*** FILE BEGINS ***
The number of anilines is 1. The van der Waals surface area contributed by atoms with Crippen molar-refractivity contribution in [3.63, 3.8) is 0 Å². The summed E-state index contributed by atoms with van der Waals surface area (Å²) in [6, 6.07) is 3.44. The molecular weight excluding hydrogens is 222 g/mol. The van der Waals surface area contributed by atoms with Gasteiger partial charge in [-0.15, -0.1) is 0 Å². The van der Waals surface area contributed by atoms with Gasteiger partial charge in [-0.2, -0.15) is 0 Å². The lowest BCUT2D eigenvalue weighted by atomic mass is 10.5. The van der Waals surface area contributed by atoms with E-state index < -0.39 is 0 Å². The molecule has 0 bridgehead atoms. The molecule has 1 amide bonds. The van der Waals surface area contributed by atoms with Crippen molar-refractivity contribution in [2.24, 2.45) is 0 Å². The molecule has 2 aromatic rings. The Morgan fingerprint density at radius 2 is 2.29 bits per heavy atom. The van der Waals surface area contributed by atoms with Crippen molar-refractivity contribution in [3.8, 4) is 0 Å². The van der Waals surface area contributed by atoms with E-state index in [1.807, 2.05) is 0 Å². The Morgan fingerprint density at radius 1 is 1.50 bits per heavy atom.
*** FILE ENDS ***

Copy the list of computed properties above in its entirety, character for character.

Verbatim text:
The number of anilines is 1. The van der Waals surface area contributed by atoms with Crippen molar-refractivity contribution in [3.63, 3.8) is 0 Å². The summed E-state index contributed by atoms with van der Waals surface area (Å²) in [6, 6.07) is 3.44. The molecular weight excluding hydrogens is 222 g/mol. The van der Waals surface area contributed by atoms with Gasteiger partial charge in [-0.15, -0.1) is 0 Å². The van der Waals surface area contributed by atoms with Gasteiger partial charge in [-0.2, -0.15) is 0 Å². The lowest BCUT2D eigenvalue weighted by atomic mass is 10.5. The van der Waals surface area contributed by atoms with E-state index < -0.39 is 0 Å². The molecule has 0 bridgehead atoms. The molecule has 1 amide bonds. The van der Waals surface area contributed by atoms with Crippen molar-refractivity contribution in [2.24, 2.45) is 0 Å². The molecule has 2 aromatic rings. The Morgan fingerprint density at radius 2 is 2.29 bits per heavy atom. The van der Waals surface area contributed by atoms with Crippen molar-refractivity contribution in [3.8, 4) is 0 Å². The van der Waals surface area contributed by atoms with E-state index in [1.807, 2.05) is 0 Å². The Morgan fingerprint density at radius 1 is 1.50 bits per heavy atom.